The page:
Friday, February 15, 2008

Lenore Aubert

The first time I saw Lenore Aubert (pronounced "Oh-bear") in a movie, it was in "Abbott and Costello Meet Frankenstein". I immediately became attracted to her beauty and her accent, which I thought was sexy in itself. The entire output of Abbott and Costello feature movies were shown constantly on New York tv in the 1960s, and repeated often, so I got to see Ms. Aubert many times. And to my delight, she was also in another of their features, "Abbott and Costello Meet the Killer".

It wasn't until many years later, during the beginning of my autographed photo-collecting days, that I'd tried to get an address for her. I'd asked many other collectors, and some movie biographers, too, but none knew what had become of her. She seemed to have dropped off the planet.

About this time, I started to do my own research, perusing clippings folders at the NY Public Library, as well as browsing through any actors' directories for more information on favorite movie people, including Ms. Aubert. I did find one article which gave some information, but it was from 1947, and the few bits of what I thought would be useful, turned into dead ends.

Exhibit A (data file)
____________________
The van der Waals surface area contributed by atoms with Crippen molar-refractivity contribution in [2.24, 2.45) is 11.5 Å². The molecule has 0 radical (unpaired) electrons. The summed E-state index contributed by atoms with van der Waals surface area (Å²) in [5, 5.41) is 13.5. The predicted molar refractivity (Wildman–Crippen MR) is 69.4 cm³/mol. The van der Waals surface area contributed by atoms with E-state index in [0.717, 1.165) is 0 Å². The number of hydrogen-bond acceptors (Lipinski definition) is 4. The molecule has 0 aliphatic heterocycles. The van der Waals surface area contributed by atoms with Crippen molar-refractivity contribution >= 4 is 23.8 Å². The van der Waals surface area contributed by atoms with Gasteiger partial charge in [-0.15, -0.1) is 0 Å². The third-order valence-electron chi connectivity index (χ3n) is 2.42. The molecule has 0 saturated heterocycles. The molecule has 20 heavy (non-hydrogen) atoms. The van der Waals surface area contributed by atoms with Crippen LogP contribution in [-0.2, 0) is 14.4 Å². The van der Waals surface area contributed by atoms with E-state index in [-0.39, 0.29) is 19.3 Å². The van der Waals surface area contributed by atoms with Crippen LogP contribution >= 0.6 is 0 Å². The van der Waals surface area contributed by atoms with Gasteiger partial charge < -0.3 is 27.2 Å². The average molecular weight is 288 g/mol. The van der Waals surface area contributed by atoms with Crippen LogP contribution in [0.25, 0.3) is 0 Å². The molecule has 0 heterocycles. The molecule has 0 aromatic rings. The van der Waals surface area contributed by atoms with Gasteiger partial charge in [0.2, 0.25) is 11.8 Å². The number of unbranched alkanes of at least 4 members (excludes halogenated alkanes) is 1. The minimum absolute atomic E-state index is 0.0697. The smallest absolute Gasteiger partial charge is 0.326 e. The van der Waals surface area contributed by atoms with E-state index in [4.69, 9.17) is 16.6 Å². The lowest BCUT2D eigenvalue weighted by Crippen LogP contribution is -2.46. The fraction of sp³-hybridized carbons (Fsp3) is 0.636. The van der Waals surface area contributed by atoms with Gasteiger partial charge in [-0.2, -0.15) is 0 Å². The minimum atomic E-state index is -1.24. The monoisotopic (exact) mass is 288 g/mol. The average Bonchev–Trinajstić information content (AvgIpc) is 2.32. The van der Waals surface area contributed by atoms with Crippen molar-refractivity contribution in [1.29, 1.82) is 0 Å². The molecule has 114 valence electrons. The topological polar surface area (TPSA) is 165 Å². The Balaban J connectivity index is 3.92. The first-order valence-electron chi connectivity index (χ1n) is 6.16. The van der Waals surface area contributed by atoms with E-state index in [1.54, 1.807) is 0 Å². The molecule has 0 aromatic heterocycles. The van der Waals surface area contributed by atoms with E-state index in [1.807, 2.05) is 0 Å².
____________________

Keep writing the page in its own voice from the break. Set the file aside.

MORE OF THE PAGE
I did call the two largest actors' unions, Screen Actors Guild (SAG) and American Federation of Television and Radio Artists (AFTRA). SAG had no address for her, not even an old one. But AFTRA referred me to their Pension Fund department, and while they had no address information, the person to whom I'd talked did give me Ms. Aubert's Social Security Number! (This was in about 1980, long before such things became extremely private). I held on to the number, but had given up in my quest to locate her.

Some years later, while on my job delivering parcels, I'd often passed a small Social Security Office, and one day decided to stop in and ask if they could/would tell me anything about Ms. Aubert. I gave her number to the front desk clerk, a young girl who wanted to be helpful. She ran the number through their computer system, and bingo! The record showed that Lenore was collecting benefits, and living in New York City. The clerk could not give me the address, but she did tell me that Lenore's name in their records was "Greene".

With that information, upon returning home, I looked in the Manhattan white pages, and found a few listings for "L. Greene". The first two I called were not Lenore, but the third was! However, she was less than friendly, not in an offensive way, but when I asked if I could talk to her about her movie career, she replied "I'm sorry, I cannot do that, I'm sorry." I told her I just wanted to let her know that she was remembered for her movies, thanked her for her time, and hung up.

Shortly after, I was contacted by Jim McPherson, who was the editor of the TV/Movies Magazine weekly, published by the Toronto (Canada) Sun newspaper. He'd heard of my success in locating in some of the "lost players" and asked about some of them. When I told him I'd recently located Lenore Aubert, he nearly melted away. She was on his "want list" for several years. After giving him all the contact information I had for her, he called her, and had better success than I did. He made arrangements to meet her at her apartment and interview her. This was in August 1987.